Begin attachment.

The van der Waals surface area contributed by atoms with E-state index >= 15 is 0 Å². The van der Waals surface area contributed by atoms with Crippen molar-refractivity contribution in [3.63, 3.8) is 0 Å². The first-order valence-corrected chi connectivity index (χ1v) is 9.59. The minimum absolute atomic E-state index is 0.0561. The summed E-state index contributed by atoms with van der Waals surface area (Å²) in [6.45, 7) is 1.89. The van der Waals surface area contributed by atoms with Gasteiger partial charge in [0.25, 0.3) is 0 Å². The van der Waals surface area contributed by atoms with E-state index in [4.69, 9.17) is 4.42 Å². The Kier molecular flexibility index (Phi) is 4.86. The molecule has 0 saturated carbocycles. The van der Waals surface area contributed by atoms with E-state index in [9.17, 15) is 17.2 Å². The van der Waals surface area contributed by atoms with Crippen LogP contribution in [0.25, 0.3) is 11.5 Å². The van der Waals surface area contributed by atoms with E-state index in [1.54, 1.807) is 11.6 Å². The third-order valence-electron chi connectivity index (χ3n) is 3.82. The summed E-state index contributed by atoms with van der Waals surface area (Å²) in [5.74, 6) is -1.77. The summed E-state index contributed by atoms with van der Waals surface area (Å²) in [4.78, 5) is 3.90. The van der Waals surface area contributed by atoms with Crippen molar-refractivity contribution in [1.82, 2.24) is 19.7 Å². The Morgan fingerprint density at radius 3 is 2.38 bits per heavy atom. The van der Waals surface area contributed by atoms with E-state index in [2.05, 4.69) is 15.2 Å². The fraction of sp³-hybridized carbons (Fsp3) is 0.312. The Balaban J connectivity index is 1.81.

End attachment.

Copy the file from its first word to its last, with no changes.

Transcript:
The van der Waals surface area contributed by atoms with E-state index >= 15 is 0 Å². The van der Waals surface area contributed by atoms with Crippen molar-refractivity contribution in [3.63, 3.8) is 0 Å². The first-order valence-corrected chi connectivity index (χ1v) is 9.59. The minimum absolute atomic E-state index is 0.0561. The summed E-state index contributed by atoms with van der Waals surface area (Å²) in [6.45, 7) is 1.89. The van der Waals surface area contributed by atoms with Gasteiger partial charge in [0.25, 0.3) is 0 Å². The van der Waals surface area contributed by atoms with E-state index in [4.69, 9.17) is 4.42 Å². The Kier molecular flexibility index (Phi) is 4.86. The molecule has 0 saturated carbocycles. The van der Waals surface area contributed by atoms with E-state index in [9.17, 15) is 17.2 Å². The van der Waals surface area contributed by atoms with Crippen LogP contribution in [0.25, 0.3) is 11.5 Å². The van der Waals surface area contributed by atoms with E-state index in [1.54, 1.807) is 11.6 Å². The third-order valence-electron chi connectivity index (χ3n) is 3.82. The summed E-state index contributed by atoms with van der Waals surface area (Å²) in [5.74, 6) is -1.77. The summed E-state index contributed by atoms with van der Waals surface area (Å²) in [4.78, 5) is 3.90. The van der Waals surface area contributed by atoms with Crippen molar-refractivity contribution in [1.82, 2.24) is 19.7 Å². The Morgan fingerprint density at radius 3 is 2.38 bits per heavy atom. The van der Waals surface area contributed by atoms with E-state index in [2.05, 4.69) is 15.2 Å². The fraction of sp³-hybridized carbons (Fsp3) is 0.312. The Balaban J connectivity index is 1.81.